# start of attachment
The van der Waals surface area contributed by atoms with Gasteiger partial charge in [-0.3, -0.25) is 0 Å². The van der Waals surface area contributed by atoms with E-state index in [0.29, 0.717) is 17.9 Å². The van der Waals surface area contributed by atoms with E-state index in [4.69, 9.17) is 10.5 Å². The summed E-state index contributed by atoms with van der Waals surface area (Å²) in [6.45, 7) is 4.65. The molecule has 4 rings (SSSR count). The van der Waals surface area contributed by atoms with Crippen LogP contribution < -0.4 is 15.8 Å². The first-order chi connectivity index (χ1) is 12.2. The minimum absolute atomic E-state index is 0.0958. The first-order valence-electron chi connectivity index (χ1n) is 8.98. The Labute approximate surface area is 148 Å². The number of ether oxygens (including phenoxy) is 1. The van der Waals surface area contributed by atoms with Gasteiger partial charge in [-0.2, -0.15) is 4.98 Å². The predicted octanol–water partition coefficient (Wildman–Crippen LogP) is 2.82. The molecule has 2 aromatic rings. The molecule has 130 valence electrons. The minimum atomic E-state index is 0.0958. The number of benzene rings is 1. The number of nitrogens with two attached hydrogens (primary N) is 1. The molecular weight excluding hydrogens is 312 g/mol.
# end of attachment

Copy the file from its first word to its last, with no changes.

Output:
The van der Waals surface area contributed by atoms with Gasteiger partial charge in [-0.3, -0.25) is 0 Å². The van der Waals surface area contributed by atoms with E-state index in [0.29, 0.717) is 17.9 Å². The van der Waals surface area contributed by atoms with E-state index in [4.69, 9.17) is 10.5 Å². The summed E-state index contributed by atoms with van der Waals surface area (Å²) in [6.45, 7) is 4.65. The molecule has 4 rings (SSSR count). The van der Waals surface area contributed by atoms with Crippen LogP contribution < -0.4 is 15.8 Å². The first-order chi connectivity index (χ1) is 12.2. The minimum absolute atomic E-state index is 0.0958. The first-order valence-electron chi connectivity index (χ1n) is 8.98. The Labute approximate surface area is 148 Å². The number of ether oxygens (including phenoxy) is 1. The van der Waals surface area contributed by atoms with Gasteiger partial charge in [-0.2, -0.15) is 4.98 Å². The predicted octanol–water partition coefficient (Wildman–Crippen LogP) is 2.82. The molecule has 2 aromatic rings. The molecule has 130 valence electrons. The minimum atomic E-state index is 0.0958. The number of benzene rings is 1. The number of nitrogens with two attached hydrogens (primary N) is 1. The molecular weight excluding hydrogens is 312 g/mol.